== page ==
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I am trying to follow how Linux deals with EXT3 files. I am looking at fs/ext3/file.c where there are file operations that deal with the files are present:

const struct file_operations ext3_file_operations = {
    .llseek         = generic_file_llseek,
    .read           = do_sync_read,
    .write          = do_sync_write,
    .aio_read       = generic_file_aio_read,
    .aio_write      = generic_file_aio_write,
    .unlocked_ioctl = ext3_ioctl,
    .compat_ioctl   = ext3_compat_ioctl,
    .mmap           = generic_file_mmap,
    .open           = dquot_file_open,
    .release        = ext3_release_file,
    .fsync          = ext3_sync_file,
    .splice_read    = generic_file_splice_read,
    .splice_write   = generic_file_splice_write,

How can I find when does .open is replaced by the function "dquot_file_open" for example? Should I follow the system call defined in fs/open.c:

SYSCALL_DEFINE3(open, const char __user *, filename, int, flags, umode_t, mode)

Or should I be looking at other functions?

I am working on Linux 3.7.6 for User-Mode-Linux

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migrated from May 9 '13 at 1:21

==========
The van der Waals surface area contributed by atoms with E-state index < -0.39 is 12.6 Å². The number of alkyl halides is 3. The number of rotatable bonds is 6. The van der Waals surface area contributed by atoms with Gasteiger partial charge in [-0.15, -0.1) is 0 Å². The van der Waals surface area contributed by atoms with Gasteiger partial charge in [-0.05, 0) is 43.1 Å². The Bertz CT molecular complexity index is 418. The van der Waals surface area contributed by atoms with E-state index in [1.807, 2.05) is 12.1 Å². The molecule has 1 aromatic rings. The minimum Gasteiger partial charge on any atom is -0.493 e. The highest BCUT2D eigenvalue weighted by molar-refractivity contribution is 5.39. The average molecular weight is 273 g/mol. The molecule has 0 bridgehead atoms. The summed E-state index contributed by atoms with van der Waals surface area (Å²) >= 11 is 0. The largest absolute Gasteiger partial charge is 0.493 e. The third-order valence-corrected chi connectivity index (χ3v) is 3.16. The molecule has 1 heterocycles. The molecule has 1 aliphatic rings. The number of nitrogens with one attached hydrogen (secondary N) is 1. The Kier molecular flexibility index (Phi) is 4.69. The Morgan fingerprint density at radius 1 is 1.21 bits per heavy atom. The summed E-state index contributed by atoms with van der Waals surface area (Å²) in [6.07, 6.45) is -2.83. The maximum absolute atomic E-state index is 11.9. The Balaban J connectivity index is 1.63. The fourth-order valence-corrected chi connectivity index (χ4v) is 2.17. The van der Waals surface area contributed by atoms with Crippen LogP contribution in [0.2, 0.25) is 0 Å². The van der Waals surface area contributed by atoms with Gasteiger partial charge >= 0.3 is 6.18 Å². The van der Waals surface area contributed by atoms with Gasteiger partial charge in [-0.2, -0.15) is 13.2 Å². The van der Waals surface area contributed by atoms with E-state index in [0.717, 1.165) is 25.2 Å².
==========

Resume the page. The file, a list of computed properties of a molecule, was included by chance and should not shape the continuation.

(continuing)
This question came from our site for users of Linux, FreeBSD and other Un*x-like operating systems.

1 Answer 1

The Linux kernel is organized in an OOP manner (though written in C). The struct file_operations is really a class, the members (function pointers) are the function members ("methods" for Java heads) of the class. The code you quote serves to set up the ext3 object by filling in the function pointers. This is done at compile/link time.

The open(2) system call calls this indirectly, by finding out the struct file_operations relevant for the file system at hand, and calling its open member.

I'd suggest you take a look at the kernelnewbies page for an overall view and more detailed help.

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Yes I know this information. My question is where does the open function interact with the "file_operations" of EXT3? – user19570 May 8 '13 at 13:43

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